Por. This night, metbinks, is but the day-light fick; It looks a little paler; 'tis a day, Such as the day is when the sun is hid. Enter Bassanio, Anthonio, Gratiano, and their followers.

Baj. We should hold day with the Antipodes,
If you would walk in absence of the sun.

Por. Let me give light, but let me not be light;
For a light wife doth make a heavy husband ;
And never be Bassanio so from me;
But God fort all: you're welcome home, my Lord.

Ball. I thank you, madam: give welcome to my friend;
This is the man, this is Anthonio,
To whom I am so infinitely bound.

Por. You should in all sense be much bound to him ; For, as I hear, he was much bound for you.

Anth. No more than I am well acquitted of.

Por. Sir, you are very welcome to our house ; It must appear in other ways than words; Therefore I fcant this breathing courtesy.

Gra. By yonder moon, I swear, you do me wrong ; In faith, I gave it to the judge's clerk.

[T. Nerilla. Would he were gelt that had it, for my part,

do take it, love, so much at heart.
Por. A quarrel, ho, already! what's the matter ?
Gra. About a hoop of gold, a paltry ring,
That she did give me, whose poefy was
For all the world like cutler's poetry
Upon a knife ; Love me, and leave me not.
Ner. What talk you of the poesy, or the yalue ?

when I did give it you,
you would
wear it 'till your hour of death,




You swore to me

And that it should lye with you in your grave:
Tho' not for me, yet


vehement oaths,
You should have been respective, and have kept it.
Gave it a judge's clerk! but well I know,
The clerk will ne'er wear hair on's face, that had it,

Gra. He will, an if he live to be a man.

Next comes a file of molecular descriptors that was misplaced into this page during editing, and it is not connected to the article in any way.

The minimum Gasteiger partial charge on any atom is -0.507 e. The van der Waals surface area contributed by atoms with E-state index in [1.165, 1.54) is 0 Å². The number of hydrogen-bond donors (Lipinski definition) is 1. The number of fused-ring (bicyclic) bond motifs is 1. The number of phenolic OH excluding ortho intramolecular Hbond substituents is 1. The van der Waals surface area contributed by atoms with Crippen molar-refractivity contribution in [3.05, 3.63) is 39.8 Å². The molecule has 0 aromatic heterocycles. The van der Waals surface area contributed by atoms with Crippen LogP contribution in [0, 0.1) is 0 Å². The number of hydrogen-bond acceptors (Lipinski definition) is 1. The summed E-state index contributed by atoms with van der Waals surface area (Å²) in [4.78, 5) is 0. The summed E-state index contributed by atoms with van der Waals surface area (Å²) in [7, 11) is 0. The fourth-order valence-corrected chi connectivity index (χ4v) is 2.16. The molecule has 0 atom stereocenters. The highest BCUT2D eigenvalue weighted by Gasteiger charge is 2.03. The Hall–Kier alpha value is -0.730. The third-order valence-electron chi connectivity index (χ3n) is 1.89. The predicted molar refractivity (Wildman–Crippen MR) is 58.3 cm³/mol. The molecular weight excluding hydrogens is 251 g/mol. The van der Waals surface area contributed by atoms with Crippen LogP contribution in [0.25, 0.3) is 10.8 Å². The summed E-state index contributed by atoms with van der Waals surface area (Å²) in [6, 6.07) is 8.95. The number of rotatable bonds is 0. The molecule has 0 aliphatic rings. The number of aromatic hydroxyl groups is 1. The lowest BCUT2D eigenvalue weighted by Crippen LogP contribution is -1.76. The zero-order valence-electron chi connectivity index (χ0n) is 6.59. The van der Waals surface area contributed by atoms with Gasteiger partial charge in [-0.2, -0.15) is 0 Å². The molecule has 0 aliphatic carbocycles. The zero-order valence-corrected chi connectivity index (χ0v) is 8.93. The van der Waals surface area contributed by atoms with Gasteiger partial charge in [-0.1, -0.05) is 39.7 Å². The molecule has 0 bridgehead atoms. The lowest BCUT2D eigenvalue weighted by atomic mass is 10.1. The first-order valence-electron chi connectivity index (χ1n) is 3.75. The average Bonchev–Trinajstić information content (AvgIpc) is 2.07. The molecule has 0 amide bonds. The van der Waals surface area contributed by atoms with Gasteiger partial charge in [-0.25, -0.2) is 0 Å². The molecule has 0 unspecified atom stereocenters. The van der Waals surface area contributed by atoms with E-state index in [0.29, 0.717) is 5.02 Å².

Ner. Ay, if a woman live to be a man.

Gra. Now, by this hand, I gave it to a youth,
A kind of boy, a little scrubbed boy,
No higher than thyself, the judge's clerk;
A prating boy, that begg'd it as a fee :
I could not for my heart deny it him.

Por. You were to blame, I must be plain with you, To part fo slightly with your wife's first gift; A thing stuck on with oaths upon your finger, And rivited with faith unto your flesh. I gave iny


a ring, and made him swear Never to part with it; and here he stands, I dare be sworn for him, he would not leave it, Nor pluck it from his finger, for the wealth That the world masters. Now, in faith, Gratiano, You give your wife too unkind a cause of grief; An 'twere to me, I should be mad at it.

Bal. Why, I were beft to cut my left hand off, And Twear, I loft the ring defending it.

Gia. My Lord Bafanio gave his ring away
Unto the judge that begg'd it, and, indeed,
Deserv'd it too; and then the boy, his clerk,
That took some pains in writing, he begg'd mine;
And neither man, nor master, would take ought
But the two rings.

Por. What ring gave you, my Lord ?
Not that, I hope, which you receiv'd of me.

Bal. If I could add a lie unto a fault,
I would deny it, but you see my finger
Hath not the ring upon it, it is gone.

Por. Even fo void is your false heart of truth.
By heaven, I will ne'er come in your bed
Until I see the ring.
Ner. Nor I in yours,